While most movies use cinematic language to express the immediate emotional relevance of a given scene, Kubrick was more interested in analyzing, pointing out connections. This is especially true with regards to how Kubrick utilized sound, which brings to mind the conceptual “counterpoint” that Akira Kurosawa discusses in his autobiography Something Like an Autobiography. His realization after watching the Soviet film The Sharpshooter, while he was filming Drunken Angel, that cinematic music could be more than just direct accompaniment. That the contrast between what is heard and what is onscreen could yield more effective cinematic expression.
Kubrick’s docking scene, scored to Strauss’ Blue Danube Waltz, is a wonderful example of this. The wide shot that shows the whole of the docking station, from the slowly landing ship, to the open rooms where various scientists and employees are all working to ensure a safe landing, would make a great establishing shot in another movie. Then they’d cut from one room to another, highlighting the efforts of the landing crew, with music to emphasize a stressful or hardworking atmosphere. Instead, that wide shot is the only shot. Kubrick has us watch as the ship slowly descends, while the men work in the rooms from a distance, and it’s all scored to the familiar, light, and elegant waltz. The sound runs counterpoint to the emotional expectations of stressfully guiding a ship to a safe landing. The music invites appreciation instead of concern, and even associates the ship’s movement to the timing of the music as a kind of dance.
The monolith – and the relentless choir of haunting voices that gives its perfectly crafted appearance an otherworldly, almost sacred prominence – suggests intelligent alien life, urging humanity on. But I’ve always wondered whether the monolith was more suggestive of something internal. An idea of perfection, maybe genetic, maybe the sum of processing the world around us, that gives way to unconscious sparks of ingenuity. The monolith seems so strange and uncanny because it refers back to us, communicates something we barely recognize about ourselves that suggests the potential for change. Like Nolan’s similar Tesseract in Interstellar, where Cooper, utilizing the tools of science but motivated by the love of his daughter, sends signals back to himself and his daughter that develops into humanity’s collective evolution.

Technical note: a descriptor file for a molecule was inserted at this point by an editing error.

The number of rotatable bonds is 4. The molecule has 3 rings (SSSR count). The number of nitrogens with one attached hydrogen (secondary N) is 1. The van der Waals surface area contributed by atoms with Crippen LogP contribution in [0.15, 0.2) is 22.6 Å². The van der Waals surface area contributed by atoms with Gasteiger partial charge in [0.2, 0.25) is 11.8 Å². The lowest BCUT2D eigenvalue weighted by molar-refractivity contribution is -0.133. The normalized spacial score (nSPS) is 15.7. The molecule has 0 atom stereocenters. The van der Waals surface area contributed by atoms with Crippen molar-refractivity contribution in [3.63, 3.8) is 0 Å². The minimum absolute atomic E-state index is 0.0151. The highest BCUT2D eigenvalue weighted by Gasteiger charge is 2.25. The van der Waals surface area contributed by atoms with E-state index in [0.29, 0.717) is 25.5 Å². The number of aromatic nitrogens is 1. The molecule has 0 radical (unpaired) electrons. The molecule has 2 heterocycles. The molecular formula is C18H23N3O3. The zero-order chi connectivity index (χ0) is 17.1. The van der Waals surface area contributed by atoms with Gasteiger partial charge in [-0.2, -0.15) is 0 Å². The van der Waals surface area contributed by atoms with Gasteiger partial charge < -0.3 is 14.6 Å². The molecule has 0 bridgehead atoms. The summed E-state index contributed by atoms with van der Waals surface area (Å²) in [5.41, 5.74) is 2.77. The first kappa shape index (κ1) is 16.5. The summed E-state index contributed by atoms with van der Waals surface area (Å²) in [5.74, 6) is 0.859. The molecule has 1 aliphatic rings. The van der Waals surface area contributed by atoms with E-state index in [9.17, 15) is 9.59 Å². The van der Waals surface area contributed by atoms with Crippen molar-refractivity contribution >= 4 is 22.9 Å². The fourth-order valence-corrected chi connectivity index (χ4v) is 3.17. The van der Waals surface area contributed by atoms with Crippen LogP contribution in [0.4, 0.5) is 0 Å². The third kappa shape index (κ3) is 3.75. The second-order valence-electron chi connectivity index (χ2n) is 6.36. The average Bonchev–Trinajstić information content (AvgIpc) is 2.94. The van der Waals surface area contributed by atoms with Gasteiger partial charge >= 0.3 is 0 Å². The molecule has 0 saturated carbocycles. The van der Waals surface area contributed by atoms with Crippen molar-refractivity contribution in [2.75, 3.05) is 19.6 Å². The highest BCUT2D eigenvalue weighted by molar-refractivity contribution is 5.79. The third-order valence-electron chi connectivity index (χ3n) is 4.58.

Roger Ebert closed his Great Movie review of 2001 thoughtfully and encouragingly, “It says to us: We became men when we learned to think. Our minds have given us the tools to understand where we live and who we are. Now it is time to move on to the next step, to know that we live not on a planet but among the stars, and that we are not flesh but intelligence.” The tools we use to strengthen and expand our intelligence are varied. Not just observational and scientific tools like telescopes and calculators. There are also artistic tools like pens, paintbrushes, and cameras. Abstract and iconic tools like language, literature, and film.
And yet, watching this magnificent movie, this tool of intellectual development, on material film, reminded me that it is human, flawed, and that the path towards evolution is riddled with error and pain. I felt especially open to considerations of the dangerous legacy of Western scientific empiricism and selfish capitalistic motivation that enabled social Darwinism and justified cultural hegemony. The actresses who have been and continue to be abused in the name of “genius”, and all the people whose social representation has been stereotyped and misrepresented in the most widely circulated expressions of art and media we have. That every effort to think and create and evolve has also been adulterated by the basest of our motives and instincts.
Being mindful of these concerns is a good thing. Two or three years ago, my screening probably wouldn’t have been preluded by a conversation of sexual assault. The social, historical, and emotional contextual relevancy wouldn’t have informed the experience, and that experience would therefore be incomplete. Because if we’re going to keep putting faith into the artistic, political, and scientific institutions that will ultimately help us “evolve”, then we need to consider all the human effort – the negative and the positive, the objective and the emotional – that created them.